In chapter 3, Lama Marut discusses the two causes of unhappiness and imprisonment: desire and ignorance. Our desires are summed up by the phrase “If only…” “If only I had x,” for example, “I would be truly happy.” This is “the repetitive call of incessant yearning and discontent, the ‘somebody self’ always wanting more” (58). He likens it unto a scratch that we itch thinking the act of scratching the itch will make the itch go away; of course, the itch is only made worse. “And so freedom, we could say, is nothing more than the exalted state of itchlessness—being satisfied with everything we have,” being content (59). Our ignorance, then, “is not so much not knowing as it is mis-knowing” (62). Lama Marut names four mis-knowings: “we believe what is impermanent to be permanent;” “we believe what is impure to be pure;” “we believe what will bring suffering will bring happiness;” and “we believe what is without an essence has an essence” (62–65). For Lama Marut, this fourth one is the “root of the root,” and he explains it thusly: suppose I have an annoying person in my life; I judge that person to be essentially annoying, but really that is a judgment that I have made and not an actual quality of the other person. Lama Marut sums it up: “We don’t see the world and the people in it as they are; we see them as we are. There are no difficult people in the world until and unless you find them to be so” (67). Now “the ‘root of the root of the root’ is ignorance about the self.”
We believe that we ourselves have a fixed, inherently existing, definitive essence, a self (atman), when there actually is no such thing (anatman). And it is really this foundational error that not only undergirds all our misperceptions but also undermines any chance we have for finding true happiness and real self-knowledge (68).
Chapter 4 focuses on the fact that we should try to make our “somebody self” better. Lama Marut asserts that self is a process, like a river. “Every part of what we include in our idea of ‘me’…is changing, moment by moment. The kind of idea I have about ‘me’ deceives me. I think my concept of ‘me’ refers to a unitary, independent, and unchanging entity, when all it denominates is a flow” (85). So he suggests a term: “autobiographical self,” following Juian Baggini. By telling and retelling our stories, “we can gift ourselves with a different set of ideas about both inner and outer worlds” (86). Renarrating our “somebody self” in this way depends on the Law of Karma: “No action in this world goes for naught or brings about a contrary result” (88). Everything has an effect; “an act…done with a good intention—that is, with a selfless, kind, altruistic, compassionate motivation—will bring about a good…result” (89). Karma boils down to this quote from Shantideva: “And so, although I am unable to exercise control over external phenomena, I will restrain my own mind. What else is there that I can really control?” (92). So we wrestle our selfish thoughts, in order to form better, more selfless selves.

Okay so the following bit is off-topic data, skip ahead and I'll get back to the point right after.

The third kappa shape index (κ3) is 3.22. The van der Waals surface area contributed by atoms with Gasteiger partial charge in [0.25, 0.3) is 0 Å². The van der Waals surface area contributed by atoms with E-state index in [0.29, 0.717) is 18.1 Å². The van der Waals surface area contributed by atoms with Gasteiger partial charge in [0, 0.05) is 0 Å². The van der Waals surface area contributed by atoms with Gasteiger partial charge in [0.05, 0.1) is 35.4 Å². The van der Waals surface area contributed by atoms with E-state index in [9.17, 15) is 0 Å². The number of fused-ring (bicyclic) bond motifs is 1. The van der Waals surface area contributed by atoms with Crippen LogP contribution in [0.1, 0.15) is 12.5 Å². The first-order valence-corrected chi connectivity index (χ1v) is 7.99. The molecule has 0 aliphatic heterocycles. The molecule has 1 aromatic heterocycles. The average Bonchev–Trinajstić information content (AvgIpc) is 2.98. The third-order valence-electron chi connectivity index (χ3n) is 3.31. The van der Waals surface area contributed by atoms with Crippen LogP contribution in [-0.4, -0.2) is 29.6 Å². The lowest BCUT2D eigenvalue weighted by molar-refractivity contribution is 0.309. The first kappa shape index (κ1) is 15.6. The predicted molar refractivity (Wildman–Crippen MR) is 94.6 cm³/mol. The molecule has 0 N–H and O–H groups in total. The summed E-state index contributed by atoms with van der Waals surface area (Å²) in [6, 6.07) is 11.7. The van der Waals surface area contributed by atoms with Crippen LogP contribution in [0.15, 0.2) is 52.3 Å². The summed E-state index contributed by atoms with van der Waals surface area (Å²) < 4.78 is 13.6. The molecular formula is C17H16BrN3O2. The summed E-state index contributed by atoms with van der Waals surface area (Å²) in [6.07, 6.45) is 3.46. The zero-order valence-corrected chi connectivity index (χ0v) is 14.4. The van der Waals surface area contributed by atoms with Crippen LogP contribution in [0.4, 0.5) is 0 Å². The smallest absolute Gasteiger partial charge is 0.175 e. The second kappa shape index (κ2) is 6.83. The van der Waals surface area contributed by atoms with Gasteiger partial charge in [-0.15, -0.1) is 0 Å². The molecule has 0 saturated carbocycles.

Chapter 5 is about selfless love and compassion as the means for growth. “Any task is easier if it’s done selflessly rather than egotistically, and that very much includes the big life project of improving the ‘somebody self’—and thereby improving the world we live in” (119). For Lama Marut, love asks, What can I do for you. And love demands empathy, “the ability to put oneself in another’s position, to feel what they must be feeling and to relate to what they must be thinking. …The more we empathize with another, the less we are preoccupied with ourselves” (135). He suggests we adopt the mantra, “We’re all just doing our best,” as a way to give others the benefit of the doubt (138). Our response becomes compassion instead of egoism (139).